My newest challenge from WordPress.com reads:
Work Bonus: Write a story about yourself, from your coworker’s perspective.
I hissed my teeth when I saw this first, I’m not going to lie to you, I never thought much of it. Giving it some thought, I slowly realise that it had a lesson in it. Deep within this topic I saw a popular saying that would often be reiterated by my mother (my role model), my grandmother and neighbours I would occasionally talk with, the proverb was: Humble Calf suck the Most Milk.
I’ve had the honour of living my life both in rural and urban Jamaica, as well the privilege of having all my grandparents, whether it be my grandmothers or fathers around.
The earlier parts of my life were spent in rural Jamaica were I enjoyed the lush vegetation, peace and tranquillity of the community in which I live and grew up. Not to mention the kindness, good manners and courtesy of most of the residents I grew up among. I’ve careful chosen the word “most” because not all rural or as many Jamaicans opt ‘country people’ are good. I won’t lie just as must as you have “wicked and bad-minded” people who will stop at nothing to assassinate your character through slandering and committing all other form of badness/evil in urban areas, rural Jamaica have the same. Perhaps even more. I’m not saying this to frighten you; but to speak the honest truth.
You might think I’m side-tracking, but I’m not. I telling you all this to say my neighbours have seemingly embrace the idea that I was a gifted young man. They might not have communicated it that way, and I don’t want to blow my own horn/trumpet, but their conversations and choice of words says a lot. Whenever I would talk with elders, they often times would utter something in the local Jamaican dialect like: “yuh a bright boy, yuh a go places. Nuh figet weh yuh a come from and yuh ole pepple and memba wah yuh learn growing up.” Translated as:“You are a brilliant boy, who will be successful. Don’t forget where you’re coming from when you reach or your parents and remember the lessons learnt growing up.” Or I would be told the said proverb quoted earlier or another, “Manners take you through the world” OR “Learn to kiss ass before you can kick it”.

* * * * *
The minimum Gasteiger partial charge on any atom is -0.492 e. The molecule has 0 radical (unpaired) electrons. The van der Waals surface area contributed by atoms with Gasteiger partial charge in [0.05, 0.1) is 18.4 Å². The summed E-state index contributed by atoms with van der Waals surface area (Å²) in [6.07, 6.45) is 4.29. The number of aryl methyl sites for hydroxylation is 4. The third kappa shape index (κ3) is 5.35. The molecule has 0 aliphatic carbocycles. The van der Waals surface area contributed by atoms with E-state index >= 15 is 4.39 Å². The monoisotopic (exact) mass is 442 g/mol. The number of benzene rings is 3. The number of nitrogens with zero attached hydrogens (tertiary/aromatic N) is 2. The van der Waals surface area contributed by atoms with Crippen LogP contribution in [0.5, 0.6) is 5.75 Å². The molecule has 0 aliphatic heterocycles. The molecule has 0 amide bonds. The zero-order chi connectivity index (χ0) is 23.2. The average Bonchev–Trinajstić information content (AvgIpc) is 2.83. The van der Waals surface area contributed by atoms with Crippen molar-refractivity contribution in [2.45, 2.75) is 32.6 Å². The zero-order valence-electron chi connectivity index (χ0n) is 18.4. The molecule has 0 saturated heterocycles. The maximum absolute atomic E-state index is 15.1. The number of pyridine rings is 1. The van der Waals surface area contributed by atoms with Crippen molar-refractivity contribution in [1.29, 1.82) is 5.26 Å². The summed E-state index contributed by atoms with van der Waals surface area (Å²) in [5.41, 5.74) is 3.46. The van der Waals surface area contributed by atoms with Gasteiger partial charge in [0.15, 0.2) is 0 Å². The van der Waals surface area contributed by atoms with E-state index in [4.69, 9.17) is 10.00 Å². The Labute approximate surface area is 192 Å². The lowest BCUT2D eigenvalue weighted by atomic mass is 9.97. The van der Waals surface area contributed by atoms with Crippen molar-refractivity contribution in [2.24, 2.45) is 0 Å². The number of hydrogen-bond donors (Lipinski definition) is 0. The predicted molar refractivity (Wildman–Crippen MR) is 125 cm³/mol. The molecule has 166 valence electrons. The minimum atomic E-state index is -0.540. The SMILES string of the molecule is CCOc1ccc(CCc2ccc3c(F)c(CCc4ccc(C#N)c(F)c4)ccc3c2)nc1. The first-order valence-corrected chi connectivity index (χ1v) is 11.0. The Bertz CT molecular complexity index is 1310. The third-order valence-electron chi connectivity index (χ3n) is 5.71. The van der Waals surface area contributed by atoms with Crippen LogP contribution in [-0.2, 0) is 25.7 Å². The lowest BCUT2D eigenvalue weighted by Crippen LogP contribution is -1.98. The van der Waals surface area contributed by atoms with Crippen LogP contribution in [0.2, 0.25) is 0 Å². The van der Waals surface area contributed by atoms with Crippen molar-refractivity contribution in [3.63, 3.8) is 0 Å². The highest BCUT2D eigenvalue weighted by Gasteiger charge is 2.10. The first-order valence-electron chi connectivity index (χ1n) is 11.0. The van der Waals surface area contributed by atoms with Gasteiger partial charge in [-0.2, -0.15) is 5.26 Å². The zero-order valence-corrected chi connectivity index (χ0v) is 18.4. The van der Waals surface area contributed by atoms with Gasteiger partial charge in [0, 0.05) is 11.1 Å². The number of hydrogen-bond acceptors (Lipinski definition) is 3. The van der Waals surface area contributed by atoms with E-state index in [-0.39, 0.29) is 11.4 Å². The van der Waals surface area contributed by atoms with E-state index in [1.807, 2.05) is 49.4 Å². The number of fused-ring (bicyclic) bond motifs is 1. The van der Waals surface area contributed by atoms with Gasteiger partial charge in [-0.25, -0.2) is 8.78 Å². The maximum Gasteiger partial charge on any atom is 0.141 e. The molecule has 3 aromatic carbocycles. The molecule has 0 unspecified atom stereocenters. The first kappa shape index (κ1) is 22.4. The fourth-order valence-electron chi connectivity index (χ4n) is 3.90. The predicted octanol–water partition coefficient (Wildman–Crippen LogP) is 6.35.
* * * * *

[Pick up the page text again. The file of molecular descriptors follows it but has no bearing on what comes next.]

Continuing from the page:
Behind all of these talks and more were the belief to instill humility and offer lessons of life. They also felt I would be afford more opportunities than they had ever had and there was a lot to be expected from me. In fact, I had perhaps given them those reasons when I deliberately choose to become an achiever, aim for success so as to make a better life for me and family. Additionally, I was often sheltered by my parents; I attended extra lessons at school to ensure I was on top of my game; I never loiter in the community/on the streets; was always home inside the house and rarely played outside of my yard or in front of my yard without watchful eyes from parents. I wasn’t even allowed to go school in my community, which I never mind. In fact I love that I wasn’t allowed to go school in my community for several reasons, chief of which being the opportunities there were in my eyes limiting and perhaps helped to keep me out of evildoers way.
In the eyes of neighbours I was a gem to be smooth, protect and one that would find its way among royalties. While I’ve not found yet found my royalties I’m learning as I go along and even my co-workers realise or know that greatest is my destiny. Like my neighbours they have offer words of encouragement, enlightenment and sound advice, all of which I have listen in a humble manner and even practise because of my up bringing and where I’m coming from.
Thank you all!
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